Getting rid of the old to make room for the new.
A few years ago one of my neighbours gave me a piece of rosemary to plant in a pot on my deck. She told me it was easy to grow in the area where I lived and that she even had it growing wild up her drive. So I planted it on a pot on my deck and it died. Feeling bad that I had managed to kill something that was supposedly ‘easy to grow’, I bought another plant from our local nursery, hoping for better luck, but alas it too decided to turn up its toes and die.
However, by this time I was in love with the idea of having fresh rosemary growing on my deck, so I did a bit of internet research and discovered rosemary comes from the Mediterranean and loves full sun. So for plant number three, I moved the pot from our small shady deck to our larger sunnier one. Thankfully plant number three not only survived but thrived and I had rosemary in abundance for my potatoes, polenta and lamb.
It should probably not have come as a surprise, that my sun-loving prolific rosemary plant did not like the Wellington winter. It began to look decidedly unwell so hedging my bets I bought another rosemary plant and popped it into my rosemary-growing pot. I crossed my fingers that with the start of spring both of my rosemary plants would begin to thrive.
But it was not to be. This week, as I ventured out to water my new plants, I discovered that my poor old rosemary had turned up its toes and was now looking very dead beside my lovely new plant.
In an effort to quickly remove the evidence that I had managed to kill yet another rosemary plant I lent over the pot and attempted to pull the dead rosemary out.
But it was stuck fast.
I knew that if I kept pulling at the dead plant I would risk disturbing and potentially killing the new plant. I also knew that if I did not remove the old plant then its dead root system would stop my new plant from thriving.
In the end, I had to go and find a trowel and carefully and painstakingly remove the old plant, bit by bit, extricating it carefully so that I minimised the impact on the new plant.
It reminded me a lot of when new things happen in our own lives. It might be a new job, a new opportunity, or a new relationship. Whatever it is, we need to carefully remove any ‘dead things’ that are still lying nearby, otherwise, we risk compromising the new growth that has come into our lives.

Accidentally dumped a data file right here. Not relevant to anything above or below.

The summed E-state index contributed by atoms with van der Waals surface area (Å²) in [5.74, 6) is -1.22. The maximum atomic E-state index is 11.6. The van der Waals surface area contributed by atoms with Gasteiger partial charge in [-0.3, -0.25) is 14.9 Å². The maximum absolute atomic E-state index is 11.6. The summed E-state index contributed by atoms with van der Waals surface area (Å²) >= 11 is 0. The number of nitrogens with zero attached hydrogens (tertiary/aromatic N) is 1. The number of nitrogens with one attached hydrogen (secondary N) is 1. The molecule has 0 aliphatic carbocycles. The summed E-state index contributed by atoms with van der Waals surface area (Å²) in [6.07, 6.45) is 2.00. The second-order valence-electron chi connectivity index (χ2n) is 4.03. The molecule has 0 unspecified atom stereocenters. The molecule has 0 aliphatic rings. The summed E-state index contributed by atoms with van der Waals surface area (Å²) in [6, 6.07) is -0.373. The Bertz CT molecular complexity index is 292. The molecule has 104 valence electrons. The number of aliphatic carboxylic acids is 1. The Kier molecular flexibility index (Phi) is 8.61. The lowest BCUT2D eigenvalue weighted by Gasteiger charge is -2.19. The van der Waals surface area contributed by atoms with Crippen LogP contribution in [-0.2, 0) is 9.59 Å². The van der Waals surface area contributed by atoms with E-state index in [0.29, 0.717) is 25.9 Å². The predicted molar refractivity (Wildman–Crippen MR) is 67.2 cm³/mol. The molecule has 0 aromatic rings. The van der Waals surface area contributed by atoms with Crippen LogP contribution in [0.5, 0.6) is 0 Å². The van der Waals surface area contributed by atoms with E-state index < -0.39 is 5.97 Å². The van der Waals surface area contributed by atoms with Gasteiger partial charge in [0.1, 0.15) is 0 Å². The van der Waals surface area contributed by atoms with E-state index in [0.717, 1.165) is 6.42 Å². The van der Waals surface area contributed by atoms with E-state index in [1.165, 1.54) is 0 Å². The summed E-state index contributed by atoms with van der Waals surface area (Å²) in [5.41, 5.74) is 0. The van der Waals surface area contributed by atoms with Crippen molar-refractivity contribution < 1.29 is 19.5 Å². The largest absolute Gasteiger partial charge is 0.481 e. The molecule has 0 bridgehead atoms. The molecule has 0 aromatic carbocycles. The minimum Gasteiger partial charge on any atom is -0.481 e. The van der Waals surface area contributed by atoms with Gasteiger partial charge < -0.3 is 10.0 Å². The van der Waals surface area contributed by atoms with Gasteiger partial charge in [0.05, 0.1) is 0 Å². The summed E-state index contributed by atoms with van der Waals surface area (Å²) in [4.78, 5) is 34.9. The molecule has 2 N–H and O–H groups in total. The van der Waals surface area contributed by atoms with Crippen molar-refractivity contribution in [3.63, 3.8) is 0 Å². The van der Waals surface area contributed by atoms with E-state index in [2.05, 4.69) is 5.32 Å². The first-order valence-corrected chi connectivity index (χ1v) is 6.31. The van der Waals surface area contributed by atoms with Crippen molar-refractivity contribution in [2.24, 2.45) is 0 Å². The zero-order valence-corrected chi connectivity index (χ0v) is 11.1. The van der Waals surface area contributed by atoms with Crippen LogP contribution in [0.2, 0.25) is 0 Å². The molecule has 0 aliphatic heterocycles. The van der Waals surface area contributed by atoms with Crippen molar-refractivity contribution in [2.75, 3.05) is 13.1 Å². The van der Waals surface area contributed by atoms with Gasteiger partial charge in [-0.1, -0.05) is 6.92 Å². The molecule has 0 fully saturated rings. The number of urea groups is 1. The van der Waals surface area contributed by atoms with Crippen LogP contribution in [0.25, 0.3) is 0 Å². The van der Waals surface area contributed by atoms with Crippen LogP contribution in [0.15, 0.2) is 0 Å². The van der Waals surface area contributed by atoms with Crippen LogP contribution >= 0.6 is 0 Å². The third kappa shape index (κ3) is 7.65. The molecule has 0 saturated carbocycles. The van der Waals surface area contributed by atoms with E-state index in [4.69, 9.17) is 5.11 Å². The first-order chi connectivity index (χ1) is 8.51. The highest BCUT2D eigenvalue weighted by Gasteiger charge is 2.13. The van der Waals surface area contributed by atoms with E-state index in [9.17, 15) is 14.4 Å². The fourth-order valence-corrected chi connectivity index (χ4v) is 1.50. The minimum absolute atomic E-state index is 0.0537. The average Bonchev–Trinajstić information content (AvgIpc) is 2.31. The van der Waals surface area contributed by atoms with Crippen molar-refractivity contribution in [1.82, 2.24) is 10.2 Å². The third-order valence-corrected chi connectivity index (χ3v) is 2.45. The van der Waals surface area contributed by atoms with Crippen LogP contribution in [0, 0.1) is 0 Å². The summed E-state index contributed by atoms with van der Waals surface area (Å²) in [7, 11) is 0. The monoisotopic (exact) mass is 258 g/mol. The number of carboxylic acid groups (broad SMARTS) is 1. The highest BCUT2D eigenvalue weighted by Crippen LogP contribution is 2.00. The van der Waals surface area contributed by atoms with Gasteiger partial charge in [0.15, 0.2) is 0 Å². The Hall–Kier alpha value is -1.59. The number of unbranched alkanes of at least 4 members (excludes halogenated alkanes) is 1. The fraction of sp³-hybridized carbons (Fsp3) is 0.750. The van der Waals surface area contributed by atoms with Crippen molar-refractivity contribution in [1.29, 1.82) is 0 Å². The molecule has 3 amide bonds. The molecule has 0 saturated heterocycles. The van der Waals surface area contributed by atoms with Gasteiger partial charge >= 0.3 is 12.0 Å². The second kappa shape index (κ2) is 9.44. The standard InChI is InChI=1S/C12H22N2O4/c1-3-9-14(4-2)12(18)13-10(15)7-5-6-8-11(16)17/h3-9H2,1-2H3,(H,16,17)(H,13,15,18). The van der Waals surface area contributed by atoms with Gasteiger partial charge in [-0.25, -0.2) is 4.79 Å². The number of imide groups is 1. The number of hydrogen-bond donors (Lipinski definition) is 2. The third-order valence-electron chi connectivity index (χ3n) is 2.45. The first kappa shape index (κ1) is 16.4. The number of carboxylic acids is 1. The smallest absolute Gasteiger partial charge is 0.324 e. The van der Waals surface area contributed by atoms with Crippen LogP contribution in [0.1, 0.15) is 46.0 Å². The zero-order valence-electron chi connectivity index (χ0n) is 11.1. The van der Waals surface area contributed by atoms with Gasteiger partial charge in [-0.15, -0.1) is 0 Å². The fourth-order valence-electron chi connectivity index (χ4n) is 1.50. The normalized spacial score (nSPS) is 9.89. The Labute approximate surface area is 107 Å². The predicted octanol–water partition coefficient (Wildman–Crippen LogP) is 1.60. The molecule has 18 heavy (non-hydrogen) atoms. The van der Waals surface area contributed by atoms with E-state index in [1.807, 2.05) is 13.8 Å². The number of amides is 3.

One of these ‘dead things’ is hurtful comments. If we carry them into the future they will stop us from thriving. One of my favourite sayings from Brené Brown’s book Dare to Lead is:
Don't grab hurtful comments and pull them close to you by rereading them and ruminating on them. Don't play with them by rehearsing your badass comeback. And whatever you do, don't pull hatefulness close to your heart. Let what's unproductive and hurtful drop at the feet of your self… You don't even need to stomp it or kick it away... take a deep breath and find the strength to leave what's mean-spirited on the ground... Just step over the comments and keep daring.
What I love about this quote is that Brené is exalting us to not allow hurtful comments anywhere near our hearts. I love the imagery of letting past hurts fall to the ground and stepping over them.
No one is exempt from criticism. No one is loved by everyone all of the time. Remember though, it is not the criticism that will define you, it is what you do with the criticism that will determine whether you thrive or just survive.
It can take time to find the right conditions to grow. Different conditions suit different people, so if you haven’t thrived in a particular place it may not mean anything is wrong. It might just be the wrong place for you. It might be the sunny deck when you actually do better in the shade.
If you are a leader and you have staff who don’t settle, the only thing that might be wrong is that this is just not the right place for them or you are just not the leader they need right now - it is not that they are wrong or you are wrong - it is just that the fit is wrong.
If you are in a new season but are haunted by the past can I encourage you to find a way to gently and carefully uproot anything that is hindering your growth? If it is at all possible, do not dwell on negative past events, the way people may have treated you, or the hurtful things others have said.
Instead, forgetting all of the past, fasten your heart to the future.
Til next time
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